More and more Irish people are heading off on weekend city breaks. This has been helped by the availability of cheap flights from Ryanair and Aer Lingus. There are more flights to more destinations than ever before. So why not choose a destination that has an excellent selection of good pubs and quality beer?
If Carlsberg were in charge of tourism for the city of Copenhagen, “Probably Eastern Denmark’s Best Beer Destination” might be the slogan that they would choose to advertise to the rest of the world. Even though Carlsberg (and Tuborg) may be one of the first things that comes to people’s minds when the city of Copenhagen comes up, luckily there is a lot more than Danish lager to offer a beer tourist on a trip to the capital of Denmark. I should issue this disclaimer before I go any further though: although I’ve spent the last five years living in Dublin, I grew up in western Michigan drinking Midwest craft beers such as Bell’s and Founder’s, am married to a Danish woman, and have studied, visited and worked in Copenhagen here and there over the past ten years. So basically, in this article, I’ll compare Copenhagen to Dublin and I’m partial to hoppy Indian/American Pale Ales that are fairly popular among Danish craft breweries.
"Forty-five bucks!? This better be the best tasting beer in the world. [Drinks] You got lucky." -- Barney Gumble
Let's face it: Oslo is not the obvious choice for a beer-hunting weekend. Two contributing factors spring immediately to mind: the state monopoly on selling booze, and the ferocious price of the stuff. Armed with these prejudices I marched into Norway prepared to do battle with inaccessible over-priced mediocrity. I was surprised by what I found, though not about the price bit...
This town is hard on the feet with its many steep inclines and cobbled streets, but that is all the more justification for stopping off, resting your weary legs and having a restorative pint of life giving ale. This is not a straight forward as it might seem because pubs serving craft beer are few and far between. True, most pubs of the older style have a cask or two on, but invariable it is the rather disappointing Deuchar's IPA which just doesn't make the grade. In cask this beer is a mere 3.8% abv and rather insipid, and doesn't provide what the slightly stronger bottled version offers. The Deuchar's 80/- is also quite common and fills the need for a mild dark beer, should it come upon you. A little of bit of footwork might result in stumbling upon some Deuchars XPA which is slightly stronger, much more satisfying on the hop front and the best of Deuchar's offerings.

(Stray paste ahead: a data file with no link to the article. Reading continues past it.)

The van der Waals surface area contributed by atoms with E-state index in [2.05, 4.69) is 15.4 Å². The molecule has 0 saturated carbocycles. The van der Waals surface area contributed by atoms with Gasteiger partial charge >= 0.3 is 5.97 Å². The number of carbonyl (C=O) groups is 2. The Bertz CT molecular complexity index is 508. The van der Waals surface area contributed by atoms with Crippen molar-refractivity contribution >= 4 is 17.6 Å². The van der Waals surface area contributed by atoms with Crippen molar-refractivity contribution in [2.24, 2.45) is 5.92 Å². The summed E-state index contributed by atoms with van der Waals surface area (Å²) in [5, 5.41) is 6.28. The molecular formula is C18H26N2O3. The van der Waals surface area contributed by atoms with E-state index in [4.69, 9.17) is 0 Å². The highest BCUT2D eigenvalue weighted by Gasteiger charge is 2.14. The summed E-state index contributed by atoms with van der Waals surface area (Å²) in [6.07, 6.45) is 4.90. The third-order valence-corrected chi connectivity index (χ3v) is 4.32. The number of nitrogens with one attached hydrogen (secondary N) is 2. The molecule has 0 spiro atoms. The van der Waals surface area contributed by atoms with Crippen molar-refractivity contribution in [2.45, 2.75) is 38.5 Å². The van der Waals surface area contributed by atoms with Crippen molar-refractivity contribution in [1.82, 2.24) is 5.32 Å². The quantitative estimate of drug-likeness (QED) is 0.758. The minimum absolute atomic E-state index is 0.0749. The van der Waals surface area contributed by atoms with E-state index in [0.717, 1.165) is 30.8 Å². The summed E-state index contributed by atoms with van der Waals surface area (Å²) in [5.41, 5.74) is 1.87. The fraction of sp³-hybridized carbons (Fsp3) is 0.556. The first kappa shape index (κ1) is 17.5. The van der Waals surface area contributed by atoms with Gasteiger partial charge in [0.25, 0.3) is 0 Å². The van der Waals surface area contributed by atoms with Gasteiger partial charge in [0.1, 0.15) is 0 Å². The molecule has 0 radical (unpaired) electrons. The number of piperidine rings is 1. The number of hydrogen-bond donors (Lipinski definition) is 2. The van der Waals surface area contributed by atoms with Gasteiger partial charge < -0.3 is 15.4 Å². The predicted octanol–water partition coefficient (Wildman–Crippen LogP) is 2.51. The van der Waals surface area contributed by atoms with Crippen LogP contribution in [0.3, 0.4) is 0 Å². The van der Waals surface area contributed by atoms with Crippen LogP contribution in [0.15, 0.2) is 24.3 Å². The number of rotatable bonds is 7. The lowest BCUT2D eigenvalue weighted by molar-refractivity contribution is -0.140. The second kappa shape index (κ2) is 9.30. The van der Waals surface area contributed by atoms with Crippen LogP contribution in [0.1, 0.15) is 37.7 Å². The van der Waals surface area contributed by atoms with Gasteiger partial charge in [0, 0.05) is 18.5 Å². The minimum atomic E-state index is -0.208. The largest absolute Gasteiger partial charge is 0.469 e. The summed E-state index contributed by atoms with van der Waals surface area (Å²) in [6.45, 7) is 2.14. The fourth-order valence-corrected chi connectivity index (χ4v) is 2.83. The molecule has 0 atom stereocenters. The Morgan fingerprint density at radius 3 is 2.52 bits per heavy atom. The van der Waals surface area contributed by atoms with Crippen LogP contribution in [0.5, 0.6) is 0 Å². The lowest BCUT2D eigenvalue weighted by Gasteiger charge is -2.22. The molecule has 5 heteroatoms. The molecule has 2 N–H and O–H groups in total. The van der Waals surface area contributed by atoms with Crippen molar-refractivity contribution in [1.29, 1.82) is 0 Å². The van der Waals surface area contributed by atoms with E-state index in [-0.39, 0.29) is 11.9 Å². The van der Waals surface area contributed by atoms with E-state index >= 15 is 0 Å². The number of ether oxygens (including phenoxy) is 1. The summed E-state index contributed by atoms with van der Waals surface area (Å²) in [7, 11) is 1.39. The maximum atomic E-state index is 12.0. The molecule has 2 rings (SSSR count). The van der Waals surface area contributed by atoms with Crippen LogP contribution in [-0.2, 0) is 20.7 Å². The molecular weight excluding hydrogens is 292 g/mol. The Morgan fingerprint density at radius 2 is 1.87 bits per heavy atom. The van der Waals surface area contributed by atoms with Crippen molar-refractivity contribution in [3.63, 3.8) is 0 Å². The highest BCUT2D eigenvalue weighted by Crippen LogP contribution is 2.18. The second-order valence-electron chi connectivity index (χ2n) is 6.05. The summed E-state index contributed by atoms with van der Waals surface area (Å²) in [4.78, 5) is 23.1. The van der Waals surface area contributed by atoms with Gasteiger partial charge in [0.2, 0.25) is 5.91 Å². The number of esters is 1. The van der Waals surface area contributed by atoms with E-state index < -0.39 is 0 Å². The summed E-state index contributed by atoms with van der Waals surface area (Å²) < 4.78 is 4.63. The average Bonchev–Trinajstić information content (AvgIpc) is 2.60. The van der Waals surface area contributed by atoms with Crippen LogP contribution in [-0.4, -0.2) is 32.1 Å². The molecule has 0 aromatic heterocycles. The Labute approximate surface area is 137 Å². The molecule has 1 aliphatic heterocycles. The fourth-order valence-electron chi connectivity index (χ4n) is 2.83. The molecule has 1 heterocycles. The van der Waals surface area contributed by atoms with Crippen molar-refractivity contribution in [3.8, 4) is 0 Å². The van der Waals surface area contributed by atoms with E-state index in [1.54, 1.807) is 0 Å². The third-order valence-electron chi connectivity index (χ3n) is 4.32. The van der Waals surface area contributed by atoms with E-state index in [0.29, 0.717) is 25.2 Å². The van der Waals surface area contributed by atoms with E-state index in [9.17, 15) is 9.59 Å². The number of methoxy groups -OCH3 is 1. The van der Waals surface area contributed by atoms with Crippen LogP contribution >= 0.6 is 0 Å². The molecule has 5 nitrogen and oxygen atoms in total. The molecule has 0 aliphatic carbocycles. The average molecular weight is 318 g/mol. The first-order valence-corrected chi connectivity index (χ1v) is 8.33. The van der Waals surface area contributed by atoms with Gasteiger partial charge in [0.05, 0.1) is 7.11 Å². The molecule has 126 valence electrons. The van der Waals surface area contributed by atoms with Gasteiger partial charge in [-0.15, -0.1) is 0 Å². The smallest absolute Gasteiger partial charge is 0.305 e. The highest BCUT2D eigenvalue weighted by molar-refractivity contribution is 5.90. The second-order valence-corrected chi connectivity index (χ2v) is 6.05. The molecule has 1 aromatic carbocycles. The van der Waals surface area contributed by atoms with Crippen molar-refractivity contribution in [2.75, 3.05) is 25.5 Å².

What can you say about a city in which the best lagers in the world are available on every street corner at a quarter of the cost of pub prices in Dublin?
It’s a beer lover’s fantasy and I found it hard to believe I was really there, and this was before I discovered the micro brewed offerings. I flew from London but Aer Lingus provide a regular service to Prague and the journey from the airport to the city centre can be made by taxi or for just 20 CZK (75 cents) via public transport. The taxi service appears official and well regulated with a set price for the trip while the public transport option we took entails a bus journey and a metro connection. The metro runs beautifully, is safe to use and easy to navigate. The city itself can be easily traversed on foot or the metro can be used to get around very quickly.